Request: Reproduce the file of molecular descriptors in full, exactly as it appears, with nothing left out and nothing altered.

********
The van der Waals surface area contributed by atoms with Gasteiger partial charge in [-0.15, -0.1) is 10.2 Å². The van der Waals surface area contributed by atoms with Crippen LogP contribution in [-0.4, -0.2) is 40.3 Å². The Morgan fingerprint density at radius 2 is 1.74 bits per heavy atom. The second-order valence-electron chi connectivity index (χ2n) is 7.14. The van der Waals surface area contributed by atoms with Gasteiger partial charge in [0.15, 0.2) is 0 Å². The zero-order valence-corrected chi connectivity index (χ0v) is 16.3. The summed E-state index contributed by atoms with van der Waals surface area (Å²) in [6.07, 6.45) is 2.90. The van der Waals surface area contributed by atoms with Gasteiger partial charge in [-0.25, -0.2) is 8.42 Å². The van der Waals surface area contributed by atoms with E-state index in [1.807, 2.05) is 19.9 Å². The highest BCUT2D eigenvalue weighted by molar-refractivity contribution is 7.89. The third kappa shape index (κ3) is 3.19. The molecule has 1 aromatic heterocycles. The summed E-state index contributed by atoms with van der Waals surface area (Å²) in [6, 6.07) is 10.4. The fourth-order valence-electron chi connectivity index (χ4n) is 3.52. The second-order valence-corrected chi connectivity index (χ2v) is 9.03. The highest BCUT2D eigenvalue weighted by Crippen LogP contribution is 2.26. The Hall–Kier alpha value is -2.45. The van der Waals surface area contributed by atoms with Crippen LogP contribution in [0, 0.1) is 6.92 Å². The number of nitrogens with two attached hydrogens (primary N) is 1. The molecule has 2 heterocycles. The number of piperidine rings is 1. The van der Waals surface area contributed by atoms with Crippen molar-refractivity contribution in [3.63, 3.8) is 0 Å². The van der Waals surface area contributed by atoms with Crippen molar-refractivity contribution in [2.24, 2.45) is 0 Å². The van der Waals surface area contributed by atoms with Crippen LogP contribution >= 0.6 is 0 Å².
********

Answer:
The van der Waals surface area contributed by atoms with Gasteiger partial charge in [-0.15, -0.1) is 10.2 Å². The van der Waals surface area contributed by atoms with Crippen LogP contribution in [-0.4, -0.2) is 40.3 Å². The Morgan fingerprint density at radius 2 is 1.74 bits per heavy atom. The second-order valence-electron chi connectivity index (χ2n) is 7.14. The van der Waals surface area contributed by atoms with Gasteiger partial charge in [0.15, 0.2) is 0 Å². The zero-order valence-corrected chi connectivity index (χ0v) is 16.3. The summed E-state index contributed by atoms with van der Waals surface area (Å²) in [6.07, 6.45) is 2.90. The van der Waals surface area contributed by atoms with Gasteiger partial charge in [-0.25, -0.2) is 8.42 Å². The van der Waals surface area contributed by atoms with E-state index in [1.807, 2.05) is 19.9 Å². The highest BCUT2D eigenvalue weighted by molar-refractivity contribution is 7.89. The third kappa shape index (κ3) is 3.19. The molecule has 1 aromatic heterocycles. The summed E-state index contributed by atoms with van der Waals surface area (Å²) in [6, 6.07) is 10.4. The fourth-order valence-electron chi connectivity index (χ4n) is 3.52. The second-order valence-corrected chi connectivity index (χ2v) is 9.03. The highest BCUT2D eigenvalue weighted by Crippen LogP contribution is 2.26. The Hall–Kier alpha value is -2.45. The van der Waals surface area contributed by atoms with Crippen LogP contribution in [0, 0.1) is 6.92 Å². The number of nitrogens with two attached hydrogens (primary N) is 1. The molecule has 2 heterocycles. The number of piperidine rings is 1. The van der Waals surface area contributed by atoms with Crippen molar-refractivity contribution in [3.63, 3.8) is 0 Å². The van der Waals surface area contributed by atoms with Crippen molar-refractivity contribution in [2.24, 2.45) is 0 Å². The van der Waals surface area contributed by atoms with Crippen LogP contribution >= 0.6 is 0 Å².